Transporting and relocating dogs is an increasingly common practice. 

Whether the situation is an owned pet accompanying emigrating or traveling caretakers, the relocation of homeless animals for adoption, or the movement of dogs for competition, exhibition, research or sale, this process carries the risk of spreading infectious diseases.This includes the transmission of Dirofilaria immitis when infected dogs have become microfilaremic.

The following practices will minimize the risk of heartworm transmission associated with the transportation and relocation of dogs:

1. Test all dogs greater than 6 months of age for microfilariae (Mf) and heartworm antigen (Ag) prior to relocation.

  1. If testing is not possible, assume transmission is possible and proceed to Step 3b.

2. If dogs test positive for microfilariae or antigen, reconsider relocation at this time and begin treatment in accordance with the American Heartworm Society (AHS) Guidelines.

  1. Dogs with clinical signs attributed to heartworm infection should not be transported.
  2. Dogs that have been treated with melarsomine dihydrochloride should not be transported for at least 4 weeks after an injection to minimize stress and physical exertion that accompany the relocation process.

3. If dogs test positive and relocation cannot be postponed, clinical decisions should be based on the dog’s heartworm status. 

  1. If Mf-, Ag+:
    i. Administer an approved macrocyclic lactone product. This should prevent the pre-patent dog from becoming microfilaria positive.1
    ii. Begin doxycycline therapy. A 4-week course of doxycycline should prevent the pre-patent dog from becoming microfilaria positive.2,3
    iii. Repeat Knott’s testing in 7 days; if negative, proceed with relocation. If positive, repeat Knott’s testing in 7 days.Two negative tests 7 days apart can provide reasonable assurance of a lack of circulating microfilariae and reduced risk of  transmission.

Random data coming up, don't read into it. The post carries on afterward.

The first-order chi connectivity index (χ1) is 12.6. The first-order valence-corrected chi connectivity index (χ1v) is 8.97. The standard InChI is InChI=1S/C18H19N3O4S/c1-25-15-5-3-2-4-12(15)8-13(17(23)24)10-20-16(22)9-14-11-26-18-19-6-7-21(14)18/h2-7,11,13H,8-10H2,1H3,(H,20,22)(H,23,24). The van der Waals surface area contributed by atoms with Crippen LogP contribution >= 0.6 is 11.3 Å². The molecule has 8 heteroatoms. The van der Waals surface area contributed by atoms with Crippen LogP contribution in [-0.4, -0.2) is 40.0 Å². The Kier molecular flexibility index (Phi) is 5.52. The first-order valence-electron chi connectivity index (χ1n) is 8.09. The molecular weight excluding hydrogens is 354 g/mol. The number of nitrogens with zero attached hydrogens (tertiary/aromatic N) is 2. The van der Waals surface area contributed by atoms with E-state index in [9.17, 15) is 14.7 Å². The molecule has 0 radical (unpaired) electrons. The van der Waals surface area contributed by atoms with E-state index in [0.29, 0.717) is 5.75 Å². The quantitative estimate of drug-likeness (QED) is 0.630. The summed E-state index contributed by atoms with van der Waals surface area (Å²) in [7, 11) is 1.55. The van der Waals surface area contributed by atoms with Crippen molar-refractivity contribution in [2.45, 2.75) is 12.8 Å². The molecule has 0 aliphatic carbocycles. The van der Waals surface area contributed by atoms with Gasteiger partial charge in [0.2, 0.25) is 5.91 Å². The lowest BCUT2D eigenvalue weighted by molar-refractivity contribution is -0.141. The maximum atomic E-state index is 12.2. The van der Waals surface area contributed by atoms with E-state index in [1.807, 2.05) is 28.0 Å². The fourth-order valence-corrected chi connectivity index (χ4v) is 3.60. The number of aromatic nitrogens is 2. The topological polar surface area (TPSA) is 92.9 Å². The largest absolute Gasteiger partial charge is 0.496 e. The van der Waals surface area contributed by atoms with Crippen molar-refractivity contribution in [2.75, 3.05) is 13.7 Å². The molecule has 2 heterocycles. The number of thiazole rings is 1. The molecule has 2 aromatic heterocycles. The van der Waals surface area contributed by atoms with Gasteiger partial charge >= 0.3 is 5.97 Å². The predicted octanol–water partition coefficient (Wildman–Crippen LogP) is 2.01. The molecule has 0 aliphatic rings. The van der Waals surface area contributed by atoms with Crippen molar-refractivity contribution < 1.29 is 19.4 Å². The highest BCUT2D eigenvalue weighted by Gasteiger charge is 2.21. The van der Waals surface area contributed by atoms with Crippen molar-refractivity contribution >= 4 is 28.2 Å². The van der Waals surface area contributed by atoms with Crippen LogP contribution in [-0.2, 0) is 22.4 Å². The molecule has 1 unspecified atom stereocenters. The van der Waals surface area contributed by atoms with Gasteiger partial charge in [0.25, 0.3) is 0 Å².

2. If Mf+, Ag- or Mf+, Ag+::
    i. Apply an approved moxidectin topical product and proceed with relocation. A single dose of topical moxidectin prior to transport will eliminate most microfilariae.4-6
    i. Administer an approved macrocyclic lactone product along with a topical canine insecticide (containing permethrin + dinotefuran + pyriproxyfen) that is labelled to kill and repel mosquitoes. This will prevent infection of mosquitoes and subsequent transmission of infective larvae during transportation and for 1 month thereafter.7
    ii. Begin doxycycline therapy. Administration of a 4-week course of doxycycline will render microfilariae incapable of normal development to infective larvae in mosquitoes and subsequent development of these larvae in dogs.8,9

Once heartworm-positive dogs have been safely transported, heartworm treatment should be completed according to AHS Guidelines as soon as possible.

4. If dogs test negative for microfilariae and antigen, proceed with relocation.

  1.  Administer macrocyclic lactone preventive drugs to dogs greater than 6 weeks of age prior to relocation.1
  2. Repeat microfilariae and antigen testing in 6 months. If a history of preventive administration is well-documented, repeat testing in 12 months.1

Caring for dogs that undergo relocation is an everyday challenge veterinarians face in today’s mobile society, and one that necessitates the adoption of approaches to mitigate heartworm transmission. Along with considering the recommendations in this document, veterinarians should ensure that transportation of animals is carried out in accordance
with state and/or federal transportation regulations, as well as professional guidelines.10,11

In the case of organized homeless animal relocation programs, veterinarians should work with both source and destination organizations to establish protocols for minimizing transmission of infectious diseases, including heartworm disease.


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